The project

Description of the project

The E-cube project manages all energy exchanges, from a technological point of view (recognition of the subjects, authorization for the transfer and withdrawal, measurement of the energy exchanged, consistency with the constraints imposed for load management and for the minimum energy in the storage devices etc.) and for the related economic aspects (definition of the exchange value, debit and credit, balance transactions, etc.). The name of “Banca dell’Energia”, given to the System, is therefore clearly motivated by the close similarity of the operations described above with those typical of a credit institution.

The purpose

The extensive use of the "System" generates benefits in terms of energy efficiency and, consequently, in economic terms which are shared between Enegan and its customers, through appropriate participation contracts in the Bank, generating margins for Enegan and lower costs of the energy bill for the customers.


The primary objective of energy efficiency and better use of green energy in itself already entails direct results of important social value, regarding the reduction of greenhouse gas emissions and the consumption of non-renewable fossil fuels.

Other advantages will be obtained, albeit with a long-term perspective, such as:

- a contribution to the development of electric mobility, which is an important tool for the reduction of fossil fuel consumption;

- a contribution to the solution of critical issues due to the presence of generation plants from non-programmable renewable sources which are becoming increasingly important for the management of distribution networks.

The problems that the Energy Bank System aims to contribute to solving derive, directly or indirectly, from the developments that have characterized the National Energy System (SEN) in recent years and that lead experts to speak of a real "change paradigm ".

For a detailed analysis of this transformation, the benefits and critical issues that derive from it and for a full understanding of the design idea, it is necessary to schematically summarize these opportunities / conditions that generated the design idea:

- in the last decade, in Italy, the National Electricity System (SEN) has gone from a few thousand to around 700,000 GFR plants with a total installed power of around 28 GW and growth is expected to continue at these rates also in the coming years;

- this great development has made it possible to achieve the environmental protection objectives established by international bodies and to lighten the country's dependence on imports of fossil fuels;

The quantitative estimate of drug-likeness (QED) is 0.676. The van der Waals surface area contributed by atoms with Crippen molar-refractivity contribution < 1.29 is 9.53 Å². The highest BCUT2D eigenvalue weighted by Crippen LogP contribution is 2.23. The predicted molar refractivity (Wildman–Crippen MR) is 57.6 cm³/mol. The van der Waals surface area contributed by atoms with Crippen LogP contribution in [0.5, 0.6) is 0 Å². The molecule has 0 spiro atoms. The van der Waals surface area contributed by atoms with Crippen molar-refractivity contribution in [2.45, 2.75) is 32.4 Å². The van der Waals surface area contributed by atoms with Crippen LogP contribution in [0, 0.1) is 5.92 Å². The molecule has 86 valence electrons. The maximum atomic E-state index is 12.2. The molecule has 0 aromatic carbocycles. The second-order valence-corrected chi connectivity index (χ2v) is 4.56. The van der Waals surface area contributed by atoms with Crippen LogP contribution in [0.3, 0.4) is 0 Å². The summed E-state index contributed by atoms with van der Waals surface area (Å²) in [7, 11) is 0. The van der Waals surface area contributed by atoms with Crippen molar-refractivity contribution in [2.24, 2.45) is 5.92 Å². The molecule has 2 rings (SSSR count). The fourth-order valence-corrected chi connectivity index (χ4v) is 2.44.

- The number of electric vehicles circulating in Italy, despite the delay compared to other countries, is expected to grow strongly mainly of the plug-in type but with the tendency to be exceeded by wireless charging systems.

The E-cube project team faces the problems described above through the design and testing of a prototype of an Energy Bank System and associated technologies that optimize energy flows within a "community" of its customers , called to make available their generation and storage resources, accepting the management of their consumption / production by Enegan, in view of mutual economic benefits.

With this objective, the E-cube team will have to carry out studies and developments aimed at acquiring technological tools that allow to carry on the design idea and the demonstration of effective effectiveness, such as:

Forecast statistical analytical models for the optimization of energy exchanges and the development of an optimal control system for energy storage / exchange systems,

communication and energy management systems, bank management and user management,

bidirectional systems for storage / supply of energy from renewable sources,

Battery charging systems both plug-in and bidirectional wireless charging.

The automatic exchange of information coming from the equipment and the integration of functions and integrated systems connected together in aggregations that concern production and consumption, responds to the organizational methods envisaged in Industry 4.0 thanks to the exploitation of the new frontiers of digital techniques.

In particular, E-cube creates a production (energy) and commercial ("bank") system capable of managing, interpreting and enhancing the large amount of data available thanks to the use of digital technologies, supported by powerful analytical calculation methods needed on models.

One more reason

In a note of October 2016, ARPAT (Regional Environmental Protection Agency of Tuscany) underlines how: "In 2050, electric vehicles powered by renewable sources will cover 80% of the car fleet on an EU scale with a reduction equal to about 10% of the total annual CO2 emissions. Overall, additional electric power of 150 GW will be required to recharge electric cars, most of which obtained from renewable sources. This increase will have to be accompanied by the strengthening of the networks and the creation of the necessary infrastructures, such as for example charging stations”. In line with what indicated by this authoritative body, the E-cube project responds perfectly to what is foreseen.